cline, Norman cited tight federal
budgeting as a major cause. Last
fall, he said, several agencies
which sponsor research on the
environment, health and trans-
portation w e r e reorganized,
leading to delays in appropria-
tions. In addition, Norman said
congressional delays in research
allocations held up contracts.
For the past three fiscal
years, Norman had reported a
levelling-off in the value of
University research con trats.
In his previous annual reports,
he explained that despite the
absence of an actual cut in
funds, because of inflation the
levelling-off- amounted in fact
to a "shrinkage" in University
research funds.
For the future, Norman pre-
dicted that "the outlook is
brighter," pointing to President
Nixon's recent requests in Con-
gress of $56 million for Na-
tional S c i e n c e Foundation
-Associated Press (NSF) study and $100 million
Egypfor cancer research by the Na-
n tional Institutes of Health. .
ud Riad, left, talks with Secretary Norman said that currently
ived in Cairo Tuesday. Rogers is there was a "disastrous" eut in
federal grants for graduate stu-
the Mideast conflict. (See News dents, and he foresaw no early
change in this situation.

By JUANITA ANDERSON
Assistant social work school Dean Phillip Fellin has
been appointed the new dean of the school. Fellin will take
office July.1, succeeding Acting Dean Robert Vintner.
Fellin explained in a interview Tuesday that one of his
first priorities will be to try to increase student and faculty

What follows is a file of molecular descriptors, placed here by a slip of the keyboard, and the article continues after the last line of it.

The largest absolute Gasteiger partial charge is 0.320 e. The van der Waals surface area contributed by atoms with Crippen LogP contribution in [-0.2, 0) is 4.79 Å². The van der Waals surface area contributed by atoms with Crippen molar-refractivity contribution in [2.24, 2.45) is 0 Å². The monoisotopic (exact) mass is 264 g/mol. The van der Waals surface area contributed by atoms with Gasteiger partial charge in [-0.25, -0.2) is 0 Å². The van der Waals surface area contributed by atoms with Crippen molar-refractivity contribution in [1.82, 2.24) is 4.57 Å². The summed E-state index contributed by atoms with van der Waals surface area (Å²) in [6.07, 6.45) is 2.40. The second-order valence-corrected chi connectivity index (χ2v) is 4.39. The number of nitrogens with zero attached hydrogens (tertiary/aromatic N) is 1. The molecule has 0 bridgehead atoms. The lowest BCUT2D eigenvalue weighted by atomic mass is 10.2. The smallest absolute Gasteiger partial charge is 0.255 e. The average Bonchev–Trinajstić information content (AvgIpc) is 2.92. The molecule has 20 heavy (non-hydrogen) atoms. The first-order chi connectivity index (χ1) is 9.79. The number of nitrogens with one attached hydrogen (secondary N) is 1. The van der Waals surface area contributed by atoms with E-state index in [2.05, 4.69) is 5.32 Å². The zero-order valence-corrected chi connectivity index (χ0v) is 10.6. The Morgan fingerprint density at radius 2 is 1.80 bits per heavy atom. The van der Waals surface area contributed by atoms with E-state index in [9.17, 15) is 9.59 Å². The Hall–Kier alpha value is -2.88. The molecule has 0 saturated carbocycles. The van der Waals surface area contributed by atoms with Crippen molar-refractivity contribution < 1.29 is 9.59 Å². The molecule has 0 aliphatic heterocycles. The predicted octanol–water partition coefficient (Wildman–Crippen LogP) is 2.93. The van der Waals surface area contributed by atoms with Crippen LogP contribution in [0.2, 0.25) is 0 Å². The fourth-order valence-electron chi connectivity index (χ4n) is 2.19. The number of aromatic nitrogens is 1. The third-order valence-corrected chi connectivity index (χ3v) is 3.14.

participation in the school's governance.
"In every area students want increased involvement,"
said Fellin, "I think they should have it.
"The message I'm getting from students is that they
are concerned about minor-
ity group content in the Tp
school and with working in U.S. bureau
the community," he added.
President Robben Fleming an-
nounced F n'appointmenten to
April 27. The Regents authorized
Fleming to negotiate with Fellin * * ut
at their April meeting. a rv u if r
In making the appointment
Fleming said, "Dr. Fellin has
made many contributions to the WASHINGTON (R) - The
University since he first joined Department of Transportation
the faculty in 1965. He is known yesterday urged the elimination
for developing innovative new of special air fares for families
ways to solve problems, and for and for young people.
stimulating creativity in others. The department told the Civil
The method by which a new Aeronautics Board such fares
social work dean was to be se- are unjustly discriminatory and
lected was the subject of con- should be replaced by experi-
siderable debate within the so- mental short-term fares t h a t
cial work school. Social Work are truly promotional in nature.
Students Union had proposed The youth reservation, fam-
that at least half the search ily and certain "Discover Amer-
committee's members be stu- ica" excursion fares are a bur-
dents, but the final compromise den to passengers paying reg-
agreement resulted in a search ular fares, according to depart-
committee composed of five pro- ment spokesmen. They said
ulty chairman. Fellin said he such passengers pay as much
fessors, four students and a fac- for their tickets as they ever did
does not feel the search commit- but get inferior service because
tee dispute will hamper his ef- planes are more crowded.
fectiveness. In a brief in the Aeronautics

r
C
4

Board's passenger fare investi-
gation, the department said the
airlines should be permitted tG
offer reduced fares for flights
operated in off-peak hours, in-
stead of family fares and youth
fares, to help cut costs by dis-
tributing traffic flow more ev-
enly.
Small groups of up to four
persons also might be offered
small fare discounts, the depart-
ment suggested. because it is
Thus a fare might be cut as
much as $4 if ticketing is for
two persons, $8 for three per-
sons, or $12 for a four-person
group, according to the depart-
ment.
Since the savings do not in-
crease proportionately beyond
four persons, no discounts for
larger groups should be allowed
until more evidence on the eco-
nomics is available, the depart-
ment said.

Rogers i
Egyptian Foreign Minister Ahmou
of State William Rogers, who arr
in Egypt to explore solutions to
Briefs, Page 20.